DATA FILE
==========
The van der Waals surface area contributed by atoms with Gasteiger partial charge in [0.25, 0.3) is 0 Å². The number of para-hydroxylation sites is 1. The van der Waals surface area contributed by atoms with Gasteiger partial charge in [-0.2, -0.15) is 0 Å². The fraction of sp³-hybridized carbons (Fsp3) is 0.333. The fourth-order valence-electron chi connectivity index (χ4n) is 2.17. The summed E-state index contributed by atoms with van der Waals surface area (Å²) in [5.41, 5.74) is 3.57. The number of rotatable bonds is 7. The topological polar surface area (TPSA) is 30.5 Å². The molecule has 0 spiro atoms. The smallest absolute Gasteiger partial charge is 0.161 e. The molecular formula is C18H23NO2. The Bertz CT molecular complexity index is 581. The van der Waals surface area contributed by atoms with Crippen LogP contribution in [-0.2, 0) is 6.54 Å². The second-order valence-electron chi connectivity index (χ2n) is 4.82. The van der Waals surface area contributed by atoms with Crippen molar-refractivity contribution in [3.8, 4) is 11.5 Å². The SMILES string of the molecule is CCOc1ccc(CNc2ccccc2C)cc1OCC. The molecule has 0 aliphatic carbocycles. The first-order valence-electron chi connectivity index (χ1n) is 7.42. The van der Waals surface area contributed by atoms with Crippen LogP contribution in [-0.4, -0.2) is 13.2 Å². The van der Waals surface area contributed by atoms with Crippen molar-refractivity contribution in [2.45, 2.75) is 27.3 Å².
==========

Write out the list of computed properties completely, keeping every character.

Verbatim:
The van der Waals surface area contributed by atoms with Gasteiger partial charge in [0.25, 0.3) is 0 Å². The number of para-hydroxylation sites is 1. The van der Waals surface area contributed by atoms with Gasteiger partial charge in [-0.2, -0.15) is 0 Å². The fraction of sp³-hybridized carbons (Fsp3) is 0.333. The fourth-order valence-electron chi connectivity index (χ4n) is 2.17. The summed E-state index contributed by atoms with van der Waals surface area (Å²) in [5.41, 5.74) is 3.57. The number of rotatable bonds is 7. The topological polar surface area (TPSA) is 30.5 Å². The molecule has 0 spiro atoms. The smallest absolute Gasteiger partial charge is 0.161 e. The molecular formula is C18H23NO2. The Bertz CT molecular complexity index is 581. The van der Waals surface area contributed by atoms with Crippen LogP contribution in [-0.2, 0) is 6.54 Å². The second-order valence-electron chi connectivity index (χ2n) is 4.82. The van der Waals surface area contributed by atoms with Crippen molar-refractivity contribution in [3.8, 4) is 11.5 Å². The SMILES string of the molecule is CCOc1ccc(CNc2ccccc2C)cc1OCC. The molecule has 0 aliphatic carbocycles. The first-order valence-electron chi connectivity index (χ1n) is 7.42. The van der Waals surface area contributed by atoms with Crippen LogP contribution in [-0.4, -0.2) is 13.2 Å². The van der Waals surface area contributed by atoms with Crippen molar-refractivity contribution in [2.45, 2.75) is 27.3 Å².